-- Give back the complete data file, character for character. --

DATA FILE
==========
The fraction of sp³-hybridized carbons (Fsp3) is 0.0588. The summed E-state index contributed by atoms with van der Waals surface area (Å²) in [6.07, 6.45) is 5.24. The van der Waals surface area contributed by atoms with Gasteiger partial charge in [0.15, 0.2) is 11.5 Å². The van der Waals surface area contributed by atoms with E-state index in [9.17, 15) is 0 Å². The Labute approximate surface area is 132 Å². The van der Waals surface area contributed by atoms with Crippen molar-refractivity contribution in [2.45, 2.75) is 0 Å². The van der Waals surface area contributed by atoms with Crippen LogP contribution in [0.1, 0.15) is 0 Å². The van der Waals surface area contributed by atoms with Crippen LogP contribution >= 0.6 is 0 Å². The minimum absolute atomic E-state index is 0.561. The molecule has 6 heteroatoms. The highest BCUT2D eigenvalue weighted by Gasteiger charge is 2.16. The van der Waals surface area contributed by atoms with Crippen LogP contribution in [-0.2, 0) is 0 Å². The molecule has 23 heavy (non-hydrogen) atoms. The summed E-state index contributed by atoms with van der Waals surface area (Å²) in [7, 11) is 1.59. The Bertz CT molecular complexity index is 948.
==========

The fraction of sp³-hybridized carbons (Fsp3) is 0.0588. The summed E-state index contributed by atoms with van der Waals surface area (Å²) in [6.07, 6.45) is 5.24. The van der Waals surface area contributed by atoms with Gasteiger partial charge in [0.15, 0.2) is 11.5 Å². The van der Waals surface area contributed by atoms with E-state index in [9.17, 15) is 0 Å². The Labute approximate surface area is 132 Å². The van der Waals surface area contributed by atoms with Crippen molar-refractivity contribution in [2.45, 2.75) is 0 Å². The van der Waals surface area contributed by atoms with Crippen LogP contribution in [0.1, 0.15) is 0 Å². The van der Waals surface area contributed by atoms with Crippen LogP contribution >= 0.6 is 0 Å². The minimum absolute atomic E-state index is 0.561. The molecule has 6 heteroatoms. The highest BCUT2D eigenvalue weighted by Gasteiger charge is 2.16. The van der Waals surface area contributed by atoms with Crippen LogP contribution in [-0.2, 0) is 0 Å². The molecule has 23 heavy (non-hydrogen) atoms. The summed E-state index contributed by atoms with van der Waals surface area (Å²) in [7, 11) is 1.59. The Bertz CT molecular complexity index is 948.